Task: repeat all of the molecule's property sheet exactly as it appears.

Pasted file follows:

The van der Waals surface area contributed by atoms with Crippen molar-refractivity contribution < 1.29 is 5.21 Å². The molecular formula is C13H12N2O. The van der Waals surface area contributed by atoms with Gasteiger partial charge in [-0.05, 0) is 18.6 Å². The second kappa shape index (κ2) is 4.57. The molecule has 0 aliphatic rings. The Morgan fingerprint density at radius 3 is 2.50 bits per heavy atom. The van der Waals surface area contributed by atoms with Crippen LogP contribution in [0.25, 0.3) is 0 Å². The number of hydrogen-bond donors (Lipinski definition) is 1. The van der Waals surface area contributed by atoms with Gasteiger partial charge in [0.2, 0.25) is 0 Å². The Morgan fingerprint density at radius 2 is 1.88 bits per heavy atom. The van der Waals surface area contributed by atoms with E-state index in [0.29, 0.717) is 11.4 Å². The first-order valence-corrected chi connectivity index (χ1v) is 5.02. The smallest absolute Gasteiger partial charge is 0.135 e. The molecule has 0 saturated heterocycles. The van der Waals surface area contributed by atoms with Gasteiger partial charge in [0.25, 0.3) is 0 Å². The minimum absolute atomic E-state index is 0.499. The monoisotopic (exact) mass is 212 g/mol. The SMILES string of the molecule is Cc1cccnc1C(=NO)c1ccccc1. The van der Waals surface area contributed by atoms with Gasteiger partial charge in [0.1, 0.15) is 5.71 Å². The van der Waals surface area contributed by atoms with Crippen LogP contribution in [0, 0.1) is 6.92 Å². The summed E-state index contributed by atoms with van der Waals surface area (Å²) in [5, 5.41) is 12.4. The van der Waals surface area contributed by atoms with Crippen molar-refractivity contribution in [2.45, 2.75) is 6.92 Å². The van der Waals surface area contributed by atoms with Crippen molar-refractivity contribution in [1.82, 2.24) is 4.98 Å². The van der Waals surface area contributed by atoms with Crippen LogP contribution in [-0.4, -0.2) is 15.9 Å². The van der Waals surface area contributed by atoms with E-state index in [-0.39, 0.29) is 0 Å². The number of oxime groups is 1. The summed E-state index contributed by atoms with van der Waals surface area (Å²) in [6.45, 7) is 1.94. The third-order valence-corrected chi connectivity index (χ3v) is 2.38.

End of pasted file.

The van der Waals surface area contributed by atoms with Crippen molar-refractivity contribution < 1.29 is 5.21 Å². The molecular formula is C13H12N2O. The van der Waals surface area contributed by atoms with Gasteiger partial charge in [-0.05, 0) is 18.6 Å². The second kappa shape index (κ2) is 4.57. The molecule has 0 aliphatic rings. The Morgan fingerprint density at radius 3 is 2.50 bits per heavy atom. The van der Waals surface area contributed by atoms with Crippen LogP contribution in [0.25, 0.3) is 0 Å². The number of hydrogen-bond donors (Lipinski definition) is 1. The van der Waals surface area contributed by atoms with Gasteiger partial charge in [0.2, 0.25) is 0 Å². The Morgan fingerprint density at radius 2 is 1.88 bits per heavy atom. The van der Waals surface area contributed by atoms with E-state index in [0.29, 0.717) is 11.4 Å². The first-order valence-corrected chi connectivity index (χ1v) is 5.02. The smallest absolute Gasteiger partial charge is 0.135 e. The molecule has 0 saturated heterocycles. The van der Waals surface area contributed by atoms with Gasteiger partial charge in [0.25, 0.3) is 0 Å². The minimum absolute atomic E-state index is 0.499. The monoisotopic (exact) mass is 212 g/mol. The SMILES string of the molecule is Cc1cccnc1C(=NO)c1ccccc1. The van der Waals surface area contributed by atoms with Gasteiger partial charge in [0.1, 0.15) is 5.71 Å². The van der Waals surface area contributed by atoms with Crippen LogP contribution in [0, 0.1) is 6.92 Å². The summed E-state index contributed by atoms with van der Waals surface area (Å²) in [5, 5.41) is 12.4. The van der Waals surface area contributed by atoms with Crippen molar-refractivity contribution in [2.45, 2.75) is 6.92 Å². The van der Waals surface area contributed by atoms with Crippen molar-refractivity contribution in [1.82, 2.24) is 4.98 Å². The van der Waals surface area contributed by atoms with Crippen LogP contribution in [-0.4, -0.2) is 15.9 Å². The van der Waals surface area contributed by atoms with E-state index in [-0.39, 0.29) is 0 Å². The number of oxime groups is 1. The summed E-state index contributed by atoms with van der Waals surface area (Å²) in [6.45, 7) is 1.94. The third-order valence-corrected chi connectivity index (χ3v) is 2.38.